BoardGameArena

Play board games in your browser

  • Cost: Free, with a monthly premium subscription option
  • Complexity: Low
  • Best for: Simple games, playing with strangers, people who don’t want to download anything

boardgamearena-7-wonders-match.png
An online match of board game 7 Wonders on BoardGameArena.

BoardGameArena runs in a normal web browser, meaning you can play board games online across your PC, phone, tablet and more without having to download anything specific.

At the moment there are nearly 200 different games that can be played on the site, including top beginner board games such as Carcassonne, Kingdomino and Hanabi. Many of the games are free once you sign up, while others require BoardGameArena’s premium monthly subscription, which costs a few pounds a month and unlocks a few other features.

The games run on a virtual tabletop that’s not quite as complex as the likes of Tabletop Simulator or as polished as full digital board games, for better and worse. Though the visuals might not be as impressive, it means that the games can be easier to get to grips with and play if you’re not so tech-savvy - although you’re also strictly limited to the games in the virtual library. That said, you don’t have to pay a penny if you don’t want to.

Some games even feature a play by email option, so you don’t need to worry about how to play the board games online with friends all at the same time.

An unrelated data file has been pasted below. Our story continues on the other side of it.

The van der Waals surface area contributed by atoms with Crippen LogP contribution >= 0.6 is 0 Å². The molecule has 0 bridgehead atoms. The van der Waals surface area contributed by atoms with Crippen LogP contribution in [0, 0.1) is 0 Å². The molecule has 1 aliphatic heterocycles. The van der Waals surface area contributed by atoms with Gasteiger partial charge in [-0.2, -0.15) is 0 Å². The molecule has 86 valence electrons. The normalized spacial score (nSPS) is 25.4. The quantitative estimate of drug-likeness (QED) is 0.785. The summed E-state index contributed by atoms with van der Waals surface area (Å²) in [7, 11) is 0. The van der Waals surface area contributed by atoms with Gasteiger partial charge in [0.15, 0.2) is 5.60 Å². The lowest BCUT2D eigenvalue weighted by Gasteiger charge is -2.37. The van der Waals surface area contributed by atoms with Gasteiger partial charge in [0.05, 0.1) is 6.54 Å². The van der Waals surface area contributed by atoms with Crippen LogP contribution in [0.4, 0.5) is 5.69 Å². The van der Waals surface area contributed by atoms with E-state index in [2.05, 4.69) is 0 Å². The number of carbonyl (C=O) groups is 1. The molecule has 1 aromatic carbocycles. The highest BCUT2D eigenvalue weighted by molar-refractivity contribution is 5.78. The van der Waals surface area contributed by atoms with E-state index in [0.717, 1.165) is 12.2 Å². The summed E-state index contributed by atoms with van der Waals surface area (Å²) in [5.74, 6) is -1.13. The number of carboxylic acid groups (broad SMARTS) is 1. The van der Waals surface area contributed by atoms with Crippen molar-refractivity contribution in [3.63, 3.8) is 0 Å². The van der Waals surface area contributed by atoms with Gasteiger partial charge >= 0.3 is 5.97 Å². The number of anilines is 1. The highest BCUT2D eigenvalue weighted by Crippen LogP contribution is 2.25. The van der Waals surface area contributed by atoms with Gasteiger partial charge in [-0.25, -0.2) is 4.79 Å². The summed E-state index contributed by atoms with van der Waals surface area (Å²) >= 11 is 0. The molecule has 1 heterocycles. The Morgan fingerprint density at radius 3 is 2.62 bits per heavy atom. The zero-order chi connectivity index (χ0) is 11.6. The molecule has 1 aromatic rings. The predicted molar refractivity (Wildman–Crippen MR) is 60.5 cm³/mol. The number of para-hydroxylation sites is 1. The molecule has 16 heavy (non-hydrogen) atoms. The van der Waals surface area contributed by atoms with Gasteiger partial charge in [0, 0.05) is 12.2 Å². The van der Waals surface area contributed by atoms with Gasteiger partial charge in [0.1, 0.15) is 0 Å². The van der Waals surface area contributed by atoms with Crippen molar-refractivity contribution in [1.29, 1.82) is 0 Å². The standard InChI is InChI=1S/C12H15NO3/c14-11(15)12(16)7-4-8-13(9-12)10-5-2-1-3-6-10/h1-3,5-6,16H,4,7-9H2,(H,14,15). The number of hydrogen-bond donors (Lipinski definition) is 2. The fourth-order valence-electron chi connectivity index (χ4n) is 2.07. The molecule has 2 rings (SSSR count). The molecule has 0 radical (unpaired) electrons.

VASSAL

The old-school option

  • Cost: Free
  • Complexity: Medium for the software itself, though many of the games are high complexity
  • Best for: Wargames, strategy gamers, old-school players

vassal-twilight-struggle-online-board-game.png
A match of Twilight Struggle played using online board game app VASSAL.

VASSAL is a free programme for PC that lets players run different tabletop game modules and play board games online or by themselves.

The app has been around for more than 20 years, and is still decidedly old-school - including in the way it looks and the kinds of games that it supports.

The majority of VASSAL modules are for wargames and hardcore strategy games, though there are some adaptations of more recent board games including the hard-to-find Battlestar Galactica: The Board Game, horror board game Betrayal at House on the Hill and even party board game Cards Against Humanity.

It’s not quite as user-friendly and intuitive as more modern rivals - you’ll have to dig through the user guide and wiki to find what you’re after - but it’s just as flexible and extremely budget-friendly.

Dedicated websites (Backstabbr, Board18, Dominion.games, Pretend You're Xyzzy, Wavelength Daily)

Good if you know what you’re after

  • Cost: Free
  • Complexity: Varies
  • Best for: That one very specific game you want to play

backstabbr-online-board-game-diplomacy.png
An online match of classic board game Diplomacy via Backstabbr.

There are a number of individual websites dedicated to playing board games online with friends, whether you’re after a free multiplayer version of Cards Against Humanity (though, honestly, you should consider playing something better), want to deal out a digital match of deckbuilding card game Dominion, looking to play a hardcore train board game from the 18XX series or try out a classic board game such as the infamously backstabby Diplomacy.

Some clever folks have even set up entire Twitter accounts dedicated to running games in the form of tweets, including the excellent recent release Wavelength - which Charlie called the best party game since Codenames in our review.

Yucata

No downloads, but limited functionality

  • Cost: Free
  • Complexity: Low
  • Best for: Eurogames, beginner board games

yucata-online-board-game-jaipur.jpg
Two-player board game played online using Yucata.